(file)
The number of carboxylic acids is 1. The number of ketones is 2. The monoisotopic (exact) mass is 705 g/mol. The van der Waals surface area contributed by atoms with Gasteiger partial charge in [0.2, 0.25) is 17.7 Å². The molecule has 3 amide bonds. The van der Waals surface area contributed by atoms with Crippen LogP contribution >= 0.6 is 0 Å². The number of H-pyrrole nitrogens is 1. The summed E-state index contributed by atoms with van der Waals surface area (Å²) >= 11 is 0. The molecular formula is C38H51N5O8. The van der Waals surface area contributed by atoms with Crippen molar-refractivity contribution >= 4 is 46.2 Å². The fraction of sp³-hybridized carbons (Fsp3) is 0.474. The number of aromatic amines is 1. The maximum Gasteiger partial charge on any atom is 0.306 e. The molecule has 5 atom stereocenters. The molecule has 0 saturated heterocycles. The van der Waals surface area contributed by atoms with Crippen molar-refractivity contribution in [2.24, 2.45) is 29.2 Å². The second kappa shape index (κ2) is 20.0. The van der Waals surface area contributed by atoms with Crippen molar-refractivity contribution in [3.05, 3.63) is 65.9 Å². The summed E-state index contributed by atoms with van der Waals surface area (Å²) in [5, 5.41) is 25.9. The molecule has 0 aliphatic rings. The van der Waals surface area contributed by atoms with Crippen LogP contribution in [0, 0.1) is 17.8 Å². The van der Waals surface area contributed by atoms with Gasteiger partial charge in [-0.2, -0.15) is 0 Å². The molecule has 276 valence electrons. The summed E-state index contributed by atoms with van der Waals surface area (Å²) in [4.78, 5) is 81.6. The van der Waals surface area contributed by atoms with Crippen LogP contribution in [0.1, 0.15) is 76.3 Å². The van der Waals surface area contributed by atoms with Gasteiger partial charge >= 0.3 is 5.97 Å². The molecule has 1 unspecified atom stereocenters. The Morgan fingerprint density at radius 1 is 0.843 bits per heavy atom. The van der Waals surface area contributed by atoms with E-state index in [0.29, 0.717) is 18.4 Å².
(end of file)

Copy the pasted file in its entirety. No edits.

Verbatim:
The number of carboxylic acids is 1. The number of ketones is 2. The monoisotopic (exact) mass is 705 g/mol. The van der Waals surface area contributed by atoms with Gasteiger partial charge in [0.2, 0.25) is 17.7 Å². The molecule has 3 amide bonds. The van der Waals surface area contributed by atoms with Crippen LogP contribution >= 0.6 is 0 Å². The number of H-pyrrole nitrogens is 1. The summed E-state index contributed by atoms with van der Waals surface area (Å²) >= 11 is 0. The molecular formula is C38H51N5O8. The van der Waals surface area contributed by atoms with Crippen molar-refractivity contribution >= 4 is 46.2 Å². The fraction of sp³-hybridized carbons (Fsp3) is 0.474. The number of aromatic amines is 1. The maximum Gasteiger partial charge on any atom is 0.306 e. The molecule has 5 atom stereocenters. The molecule has 0 saturated heterocycles. The van der Waals surface area contributed by atoms with Crippen molar-refractivity contribution in [2.24, 2.45) is 29.2 Å². The second kappa shape index (κ2) is 20.0. The van der Waals surface area contributed by atoms with Crippen molar-refractivity contribution in [3.05, 3.63) is 65.9 Å². The summed E-state index contributed by atoms with van der Waals surface area (Å²) in [5, 5.41) is 25.9. The molecule has 0 aliphatic rings. The van der Waals surface area contributed by atoms with Crippen LogP contribution in [0, 0.1) is 17.8 Å². The van der Waals surface area contributed by atoms with Gasteiger partial charge in [-0.2, -0.15) is 0 Å². The molecule has 276 valence electrons. The summed E-state index contributed by atoms with van der Waals surface area (Å²) in [4.78, 5) is 81.6. The van der Waals surface area contributed by atoms with Crippen LogP contribution in [0.1, 0.15) is 76.3 Å². The van der Waals surface area contributed by atoms with Gasteiger partial charge >= 0.3 is 5.97 Å². The molecule has 1 unspecified atom stereocenters. The Morgan fingerprint density at radius 1 is 0.843 bits per heavy atom. The van der Waals surface area contributed by atoms with E-state index in [0.29, 0.717) is 18.4 Å².